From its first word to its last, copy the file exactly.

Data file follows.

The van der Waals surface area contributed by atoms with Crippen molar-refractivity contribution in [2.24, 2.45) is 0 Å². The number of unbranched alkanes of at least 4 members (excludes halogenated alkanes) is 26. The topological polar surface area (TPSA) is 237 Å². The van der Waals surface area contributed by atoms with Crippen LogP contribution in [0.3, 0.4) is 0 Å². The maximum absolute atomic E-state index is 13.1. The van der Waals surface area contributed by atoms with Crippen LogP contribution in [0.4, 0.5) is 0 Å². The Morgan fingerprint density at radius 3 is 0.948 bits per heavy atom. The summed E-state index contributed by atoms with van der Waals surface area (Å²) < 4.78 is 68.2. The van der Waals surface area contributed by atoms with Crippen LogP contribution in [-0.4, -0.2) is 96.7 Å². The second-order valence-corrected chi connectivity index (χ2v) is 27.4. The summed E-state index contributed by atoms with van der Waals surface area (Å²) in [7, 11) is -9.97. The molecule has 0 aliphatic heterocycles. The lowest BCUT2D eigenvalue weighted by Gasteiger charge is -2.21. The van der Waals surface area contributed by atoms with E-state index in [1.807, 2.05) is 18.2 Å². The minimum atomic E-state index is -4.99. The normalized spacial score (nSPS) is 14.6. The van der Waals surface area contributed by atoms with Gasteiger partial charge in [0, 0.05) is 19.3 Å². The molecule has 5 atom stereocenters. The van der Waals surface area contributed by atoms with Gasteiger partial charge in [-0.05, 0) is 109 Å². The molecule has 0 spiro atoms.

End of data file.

The van der Waals surface area contributed by atoms with Crippen molar-refractivity contribution in [2.24, 2.45) is 0 Å². The number of unbranched alkanes of at least 4 members (excludes halogenated alkanes) is 26. The topological polar surface area (TPSA) is 237 Å². The van der Waals surface area contributed by atoms with Crippen LogP contribution in [0.3, 0.4) is 0 Å². The maximum absolute atomic E-state index is 13.1. The van der Waals surface area contributed by atoms with Crippen LogP contribution in [0.4, 0.5) is 0 Å². The Morgan fingerprint density at radius 3 is 0.948 bits per heavy atom. The summed E-state index contributed by atoms with van der Waals surface area (Å²) < 4.78 is 68.2. The van der Waals surface area contributed by atoms with Crippen LogP contribution in [-0.4, -0.2) is 96.7 Å². The second-order valence-corrected chi connectivity index (χ2v) is 27.4. The summed E-state index contributed by atoms with van der Waals surface area (Å²) in [7, 11) is -9.97. The molecule has 0 aliphatic heterocycles. The lowest BCUT2D eigenvalue weighted by Gasteiger charge is -2.21. The van der Waals surface area contributed by atoms with E-state index in [1.807, 2.05) is 18.2 Å². The minimum atomic E-state index is -4.99. The normalized spacial score (nSPS) is 14.6. The van der Waals surface area contributed by atoms with Gasteiger partial charge in [0, 0.05) is 19.3 Å². The molecule has 5 atom stereocenters. The van der Waals surface area contributed by atoms with Gasteiger partial charge in [-0.05, 0) is 109 Å². The molecule has 0 spiro atoms.